Table 2
Results of Endoscopic Stone Removal after EBD with a Large Balloon

When the patients were sub-grouped according to stone diameter (less or greater than 10 mm) or number of stones (single or multiple), the success rate of complete stone removal after one session of ERCP for a stone < 10 mm in diameter tends to be higher than with a stone > 10 mm in diameter (87.5% vs. 64.3%, respectively). And the success rate of complete stone retrieval in a single session of ERCP for patients with a single stone seemed to be also better than in patients with multiple stones (83.3% vs. 60%, respectively) (Table 3). However, the results did not show statistical significances due to small size of subgroups.

Table 3
Results of Endoscopic Stone Removal after EBD in Relation to Stone Size and Number


With respect to complications, EBD with large balloon after minor EST proved to be very safe. In our study group, only one patient developed mild-grade post-ERCP pancreatitis. Further, hemorrhage did not occur in any patients. In 3 cases, minor oozing that spontaneously stopped during the procedure was noted. Fatal complications such as perforation or severe pancreatitis did not occur. However, asymptomatic elevation of serum amylase/lipase was noted in 68.2% (15/22) of the patients. The elevated serum amylase/lipase usually normalized within 3 days after the procedure and did not affect the clinical course of the patients. During follow-up of at least 3 months after complete stone retrieval, any complications including recurrence of bile duct stones, cholangitis, bile duct stenosis or acute cholecystitis were documented.


EBD has been reported to be an effective and safe method to access the bile duct for retrieval of common bile duct stones. Specifically, EBD is recommended in patients with coagulation defects such as liver cirrhosis. However, the use of conventional EBD is restricted to patients with small stones less than 10 mm of diameter, since balloon dilation does not enlarge the sphincter to the same extent as EST. Concerns surrounding EBD are primarily due to the diameter of the balloon catheter and the associated risk of pancreatitis. In this study, we performed limited sphincterotomy to control the choledochal direction during EBD with a large balloon. With this modified EBD procedure, we can achieve greater access to the bile duct compared to conventional EBD with 8 mm of diameter. In our study group, the overall technical success of bile duct stone retrieval was 100%, although the success rate of complete stone retrieval in a single session of ERCP was comparable to previous reports.6-10 Considering that the maximum diameter of the bile duct stones was larger than 10 mm in 63.6% (14/22) patients, this outcome seems clinically acceptable. Furthermore, complete stone removal was done without additional EST or EBD in all 6 cases that required additional ERCP, irrespective of the maximum diameter of the bile duct stone. In addition, mechanical lithotripsy was required in only 2 cases, both of which had stones > 10 mm in diameter (9.1%). In the aspect of relationship between the maximum diameter of bile duct stones or the number of stones and effectiveness of EBD with large balloon, large stones more than 10 mm or multiple stones may be related to the failure of complete stone retrieval on single session of EBD with large balloon. However, this suggestion should be validated with larger sized subgroups.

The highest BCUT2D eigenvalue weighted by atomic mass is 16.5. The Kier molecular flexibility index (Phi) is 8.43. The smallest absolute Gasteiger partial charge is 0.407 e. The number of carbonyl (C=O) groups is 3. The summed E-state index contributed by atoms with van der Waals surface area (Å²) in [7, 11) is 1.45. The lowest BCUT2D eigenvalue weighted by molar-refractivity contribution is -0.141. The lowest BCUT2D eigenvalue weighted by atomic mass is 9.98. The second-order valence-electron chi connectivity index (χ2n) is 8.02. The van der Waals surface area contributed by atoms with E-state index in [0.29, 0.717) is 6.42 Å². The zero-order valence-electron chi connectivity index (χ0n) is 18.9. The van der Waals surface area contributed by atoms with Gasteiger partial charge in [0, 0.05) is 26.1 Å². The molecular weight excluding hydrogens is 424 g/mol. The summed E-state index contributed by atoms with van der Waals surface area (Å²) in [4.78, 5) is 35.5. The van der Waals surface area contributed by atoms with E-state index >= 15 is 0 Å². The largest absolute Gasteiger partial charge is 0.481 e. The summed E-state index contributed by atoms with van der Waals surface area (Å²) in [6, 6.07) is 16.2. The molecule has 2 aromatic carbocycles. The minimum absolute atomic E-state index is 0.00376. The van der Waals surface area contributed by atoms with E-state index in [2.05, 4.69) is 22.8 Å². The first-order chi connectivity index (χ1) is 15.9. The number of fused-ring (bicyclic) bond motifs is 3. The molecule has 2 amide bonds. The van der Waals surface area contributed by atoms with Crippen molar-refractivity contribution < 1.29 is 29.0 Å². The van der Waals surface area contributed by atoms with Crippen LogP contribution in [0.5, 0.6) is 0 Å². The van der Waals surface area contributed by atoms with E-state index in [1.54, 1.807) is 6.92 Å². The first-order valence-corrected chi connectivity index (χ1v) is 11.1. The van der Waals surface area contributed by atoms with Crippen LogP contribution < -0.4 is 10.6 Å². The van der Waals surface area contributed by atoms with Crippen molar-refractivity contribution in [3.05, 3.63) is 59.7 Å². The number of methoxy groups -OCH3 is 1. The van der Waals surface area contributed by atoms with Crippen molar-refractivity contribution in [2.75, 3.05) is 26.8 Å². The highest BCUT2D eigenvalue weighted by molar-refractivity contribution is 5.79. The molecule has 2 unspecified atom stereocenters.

With respect to complications normally associated with EBD, post-procedural pancreatitis is highly disputed. Even though Disario et al.14 reported that post-EBD pancreatitis developed in 14% of the patients with 2 cases of mortality, other studies have reported the post-EBD risk of pancreatitis is comparable to the risk associated with conventional EST.6,8 In theory, the risk of pancreatitis with EBD seems to be related to the pressure loaded on the orifice of the main pancreatic duct during balloon dilation. In 2003, Ersoz et al.12 reported that moderate EST prior to EBD with large balloon was beneficial to prevent post-EBD pancreatitis. They suggested that EST prior to EBD could prevent pressure overload on the main pancreatic duct. In this study, we performed limited EST of bile duct to control the choledochal direction of balloon dilation and prevent pressure overload on the orifice of main pancreatic duct.

Regarding the risk of hemorrhage, conventional EBD with a small diameter balloon has been shown to be very safe. And EBD with a large balloon resulted in hemorrhage in 9% of the cases, which seems to be higher when considering the risk of hemorrhage with EST is reported to be 2-5%.5,12 With the larger balloon, a higher rate of bleeding could be attributed to the moderate degree of EST. We found that if we performed limited EST prior to EBD with large balloon, we could reduce procedure-related hemorrhage. One thing to consider during EBD with large balloon is perforation of the duodenum. However, during the ballooning after limited EST, the endoscopist can watch the dilation status of the ampulla with a sideview endoscope and fluoroscope. Hence, the theoretical risk of perforation is very low.

In conclusion, the EBD with large balloon after limited EST is an effective and safe endoscopic approach to access the bile duct for retrieval of CBD stones. And the EBD with large balloon after limited EST can be an alternative for conventional EST for removal of CBD stones.